Malagasy people are not masters of time – a famous Malagasy expression is ‘‘Fotoan-gasy’’ meaning “Malagasy time”. If everyone were to always try to arrive at work on time in a place where where everyone takes their time, it would never happen – basically, being late is common for Malagasy people. This is not because they don’t respect others, but sometimes it’s hard to calculate the accurate amount of time needed to complete other errands before meetings. That’s not to say that everything will be delayed – just be prepared for all possibilities.
Missing out on ravitoto and pork is totally unforgivable if you travel to Madagascar – though as it can be hard to digest, you need to choose the right moment to try it. Anytime is a good time except before embarking on long journey by car. Whether or not it is accompanied by pork, this traditional meal is often chosen by tourists as their favorite Malagasy dish. It’s not recommended to eat it for lunch too many times during the week – give your body some rest.
Dog lovers should pay attention to this! If you plan to go to the south, it is important to note that dogs are not welcome, even if you do sometimes see stray dogs in some of the bigger towns. This matter becomes more serious the further you dig into Malagasy culture in poorer, more remote villages in the southern regions of Madagascar. Avoid giving food to dogs in public, particularly if children are watching. While your dog-loving heart will automatically want to throw some crumbs at all the four-legged friends you will meet, you will offend people feeding a hungry animal rather than a child.
This tip is especially for future volunteers who plan on having a life-changing experience far away from Western life. If you find yourself in any small villages in Madagascar, don’t only filter the water – boil it too. Don’t even rely on trustworthy water-cleaning tablets. Slightly salted naturally on the west coast, drinking unboiled water is not allowed.
It’s always hard to decide on what local operator to choose when you’ve only just landed. For an easy life, buy a Telma SIM card and choose the ‘Telma One’ option. Valid for one day, you’ll have 15 minutes for local calls, 20 SMSs to other Telma numbers, and 20MB internet for only 1,000 Ariary (USD$0.32). Thereafter you can suscribe as many times as you want. To date, this is the easiest mobile offer tourists can use in Madagascar.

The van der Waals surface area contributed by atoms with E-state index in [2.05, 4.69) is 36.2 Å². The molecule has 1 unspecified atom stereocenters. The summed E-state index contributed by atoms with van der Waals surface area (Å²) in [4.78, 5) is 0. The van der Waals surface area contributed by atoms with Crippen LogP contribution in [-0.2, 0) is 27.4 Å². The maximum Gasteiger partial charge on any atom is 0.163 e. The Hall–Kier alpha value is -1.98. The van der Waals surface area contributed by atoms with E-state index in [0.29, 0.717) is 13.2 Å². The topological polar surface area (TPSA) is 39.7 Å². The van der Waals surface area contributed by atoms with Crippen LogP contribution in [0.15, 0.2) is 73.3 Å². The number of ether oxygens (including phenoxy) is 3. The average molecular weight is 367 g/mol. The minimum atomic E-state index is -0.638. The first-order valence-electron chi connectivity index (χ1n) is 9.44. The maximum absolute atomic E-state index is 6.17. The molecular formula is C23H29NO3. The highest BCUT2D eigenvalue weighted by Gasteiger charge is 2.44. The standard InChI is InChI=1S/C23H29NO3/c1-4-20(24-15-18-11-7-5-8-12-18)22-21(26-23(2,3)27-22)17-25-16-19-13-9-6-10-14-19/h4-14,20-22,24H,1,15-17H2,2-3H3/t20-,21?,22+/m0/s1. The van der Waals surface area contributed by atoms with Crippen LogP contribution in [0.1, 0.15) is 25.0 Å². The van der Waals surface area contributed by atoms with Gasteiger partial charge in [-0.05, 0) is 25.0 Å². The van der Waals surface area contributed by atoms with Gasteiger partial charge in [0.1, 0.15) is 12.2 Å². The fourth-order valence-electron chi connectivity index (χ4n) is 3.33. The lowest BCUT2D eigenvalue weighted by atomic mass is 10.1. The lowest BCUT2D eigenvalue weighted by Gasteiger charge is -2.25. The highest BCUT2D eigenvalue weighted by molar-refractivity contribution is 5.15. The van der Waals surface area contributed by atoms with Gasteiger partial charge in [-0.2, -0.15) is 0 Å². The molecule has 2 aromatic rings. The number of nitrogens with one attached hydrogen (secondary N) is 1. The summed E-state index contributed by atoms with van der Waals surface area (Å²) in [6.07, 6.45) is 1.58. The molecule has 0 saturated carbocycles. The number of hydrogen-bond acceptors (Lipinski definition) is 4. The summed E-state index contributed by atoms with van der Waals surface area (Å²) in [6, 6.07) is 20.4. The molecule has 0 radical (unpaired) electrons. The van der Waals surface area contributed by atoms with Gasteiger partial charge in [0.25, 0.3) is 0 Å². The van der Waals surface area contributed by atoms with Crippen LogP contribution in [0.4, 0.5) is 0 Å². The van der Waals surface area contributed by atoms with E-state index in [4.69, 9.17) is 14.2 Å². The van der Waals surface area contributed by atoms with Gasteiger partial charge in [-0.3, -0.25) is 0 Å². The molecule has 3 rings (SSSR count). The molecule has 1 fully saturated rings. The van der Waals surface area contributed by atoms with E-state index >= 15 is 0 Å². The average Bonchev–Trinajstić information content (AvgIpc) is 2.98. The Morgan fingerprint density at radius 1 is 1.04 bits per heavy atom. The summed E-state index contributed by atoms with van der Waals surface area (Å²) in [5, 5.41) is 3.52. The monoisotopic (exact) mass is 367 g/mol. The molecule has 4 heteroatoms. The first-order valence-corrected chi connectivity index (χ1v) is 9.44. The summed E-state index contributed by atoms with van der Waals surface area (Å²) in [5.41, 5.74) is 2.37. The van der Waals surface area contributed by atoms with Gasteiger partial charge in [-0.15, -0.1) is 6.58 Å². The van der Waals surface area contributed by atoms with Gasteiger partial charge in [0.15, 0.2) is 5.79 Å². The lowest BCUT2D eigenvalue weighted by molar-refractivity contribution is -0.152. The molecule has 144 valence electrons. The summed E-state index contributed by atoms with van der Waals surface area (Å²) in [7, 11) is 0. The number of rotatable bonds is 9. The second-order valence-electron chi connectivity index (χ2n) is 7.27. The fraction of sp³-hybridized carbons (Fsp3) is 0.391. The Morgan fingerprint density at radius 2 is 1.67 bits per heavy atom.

In Madagascar, tipping for services is a small action that can bring great joy. Whether drivers, carriers, waiters, or guides for any services or help you are given, most Malagasy staff are quietly expecting tips though not expressing it directly. Any amount you choose to give them will be gracefully accepted. Malagasy people are happy to gather tips collected per month, it gives them a sense of value, thereby encouraging them to work harder than before.
In most countries there’s at least one taboo. From forbidden foods to having to be barefoot, Madagascar has a lot to take into consideration, so don’t hesitate to ask your guide for tips before visiting any historical places. Ancient temples and palaces, sacred lakes, even whole villages can have their own taboos as a result of old myths or religious beliefs.
Subject to floods due to yearly cyclones, Madagascar will only offer the best version of itself during dry season. Between May and October with a peak in July and August, the country isn’t suffering from masses of tourists yet, with only 300,000 tourists per year. As the climate varies, note that it will be cold in the central highlands, so if you are to travel by car with your tour operator, you’ll need warm clothes for the journey before enjoying the tropical ambience of the coast.
While en route to your destination, don’t rely on ATMs to withdraw cash. There is nothing more frustrating than being in front of an ATM which doesn’t work when you need money right away. You may see many available ATMs in each town you pass by, but they often break down or have no money available at all. Bring enough cash with you at the start of your trip.